But is it good? Yeah, it is. It’s worth watching, but know for a fact that your spouse, your kids, or your parents will walk in at the most inappropriate time.

Wadjda explores very little about sexuality, spending its time more fully on the idea of gender and gender roles. That might seem like a dry subject, but since we’re dealing with those questions in Saudi Arabia, they are important. I know very little about laws and customs in the Islamic world. I know from films like Osama that there are parts of the Muslim world in which women are virtual prisoners to the local religious ideology and tradition.

Wadjda (pronounced like it’s spelled with the first "d” silent, and played by Waad Mohammed> is a young Saudi girl who spends her days in a madrassa being educated both in traditional subjects and in the Qur’an. What she really wants more than anything, though, is a bicycle. She becomes enamored of the bike ridden by her friend Abdullah (Abdullrahman Al Gohani) and wants one for herself, specifically because she dreams of beating Abdullah in a race.

And here’s where the culture becomes important. She is told over and over again by her mother (Reem Abdullah) and by the principal of her school (Ahd) that girls don’t ride bikes. More specifically, she is told that if she rides a bike she will not be able to have children.

A great deal of what happens here is not specifically about Wadjda wanting a bike, but about her dealing with a culture and a society that devalues women, and thus devalues her. I mentioned above that there is less here about sexuality than in Blue is the Warmest Color, but I’m not sure that’s entirely true. The Saudi culture, at least as depicted here, feels obsessed with sexuality and the sexualization of virtually everything. Girls playing outside of their school are forced to go inside if men at a nearby construction site can see them. For me, the immediate question is what sort of men would become sexually aroused watching 12-year-olds play hopscotch?

Wadjda’s desire for a bicycle seems to be a symbol of her larger desire to, in many ways, be free of the culture that keeps her locked behind a hijab, unable to ever drive herself anywhere, unable to be unaccompanied in the presence of men not her husband or, once she is old enough, to even walk outside without covering her face.

Another significant culture clash here is the situation of Wadjda’s parents. Her father (Sultan Al Assaf) is rarely home, choosing to spend most of his time away from his family. Wadjda’s mother is convinced (and eventually proved correct) that he is looking for a second wife because he wants a son that she cannot give him, having almost died giving birth to Wadjda.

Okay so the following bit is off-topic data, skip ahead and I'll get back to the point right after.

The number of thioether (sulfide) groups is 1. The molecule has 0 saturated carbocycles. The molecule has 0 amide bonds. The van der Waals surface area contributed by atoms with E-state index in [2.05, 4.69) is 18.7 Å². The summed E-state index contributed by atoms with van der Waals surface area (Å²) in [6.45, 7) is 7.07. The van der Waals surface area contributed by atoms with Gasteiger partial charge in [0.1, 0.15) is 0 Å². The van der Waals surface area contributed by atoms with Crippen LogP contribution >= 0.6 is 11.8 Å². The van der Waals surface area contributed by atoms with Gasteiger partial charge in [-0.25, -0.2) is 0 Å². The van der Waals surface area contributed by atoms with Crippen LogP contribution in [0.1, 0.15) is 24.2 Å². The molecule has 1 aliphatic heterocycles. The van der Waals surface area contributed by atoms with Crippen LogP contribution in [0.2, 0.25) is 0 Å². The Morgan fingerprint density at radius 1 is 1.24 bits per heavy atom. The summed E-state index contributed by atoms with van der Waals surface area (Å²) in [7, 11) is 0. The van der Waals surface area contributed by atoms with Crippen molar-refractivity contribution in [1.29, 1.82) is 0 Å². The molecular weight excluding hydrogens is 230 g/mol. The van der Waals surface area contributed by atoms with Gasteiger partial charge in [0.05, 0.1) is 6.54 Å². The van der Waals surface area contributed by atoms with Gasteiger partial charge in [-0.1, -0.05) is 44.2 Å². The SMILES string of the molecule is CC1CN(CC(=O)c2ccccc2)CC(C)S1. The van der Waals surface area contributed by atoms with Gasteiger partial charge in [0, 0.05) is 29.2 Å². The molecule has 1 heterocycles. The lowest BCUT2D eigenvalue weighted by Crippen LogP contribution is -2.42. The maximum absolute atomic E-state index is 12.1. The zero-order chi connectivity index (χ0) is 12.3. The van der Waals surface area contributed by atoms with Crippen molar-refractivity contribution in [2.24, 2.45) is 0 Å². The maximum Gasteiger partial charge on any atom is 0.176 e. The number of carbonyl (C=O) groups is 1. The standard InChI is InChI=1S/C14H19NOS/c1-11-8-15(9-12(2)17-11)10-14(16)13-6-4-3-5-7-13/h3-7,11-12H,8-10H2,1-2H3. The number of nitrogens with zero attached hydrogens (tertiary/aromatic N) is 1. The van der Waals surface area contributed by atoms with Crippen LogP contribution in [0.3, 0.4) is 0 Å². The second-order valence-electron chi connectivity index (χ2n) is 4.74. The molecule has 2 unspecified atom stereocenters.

It’s these cultural differences that make Wadjda so fascinating. Without them, this is simply the story of a young girl who wants something she’s not supposed to have and struggling against all of the people who tell her that she shouldn’t have it. Because this desire is overtopped by both culture and religion (or, more accurately, religion expressing itself through culture), Wadjda’s desires seem completely hopeless. Where Adele in Blue is the Warmest Color has the freedom to express her desires but doesn’t really know how, Wadjda knows exactly what she wants and is actively prevented from pursuing it.

Wadjda is the first all-Saudi film production and the first from its director, Haifaa Al-Mansour. It’s noteworthy, I think, that the director of this film is a woman expressing some of the frustrations of living in a repressive culture in the current century. Allegedly, there were many scenes that she was forced to direct from a distance over walkie-talkie, since she could not be in the presence of men in the crew. I can only imagine what that must have been like—to have something to say and to so frequently have impediments thrown up against it. In other words, the creation of the film itself has a great deal in common with its title character.

Speaking of her, Waad Mohammed is an absolute natural in front of the camera. I would guess that this is her first film, and she does not look like she is acting at all. She looks for all the world like a typical 12-year-old kid experiencing growing pains. The part of me that hates to see repression of anyone and anything hopes that she somehow gets out of that culture because I’d love to see her have a career. She definitely has the talent. She’s immensely likable on screen, the kind of person that is incredibly easy to root for. Part of that is the character, certainly, but a great deal of that comes from Waad Mohammed.

All told, Wadjda is a story that you’ve seen before. There’s not that much new here and not much that’s going to come across as new or innovative. That’s okay. It’s great to see the birth of a new national cinema. While Wadjda may be baby steps in terms of plot, pacing, and story, it’s a giant leap for what it might actually mean in the grander scheme of things.

Why to watch Blue is the Warmest Color: A standard coming-of-age story that is anything but standard.
Why not to watch: Your kids, your parents, and/or your spouse will absolutely walk in at the wrong time.

Why to watch Wadjda: A familiar story in very unfamiliar clothing.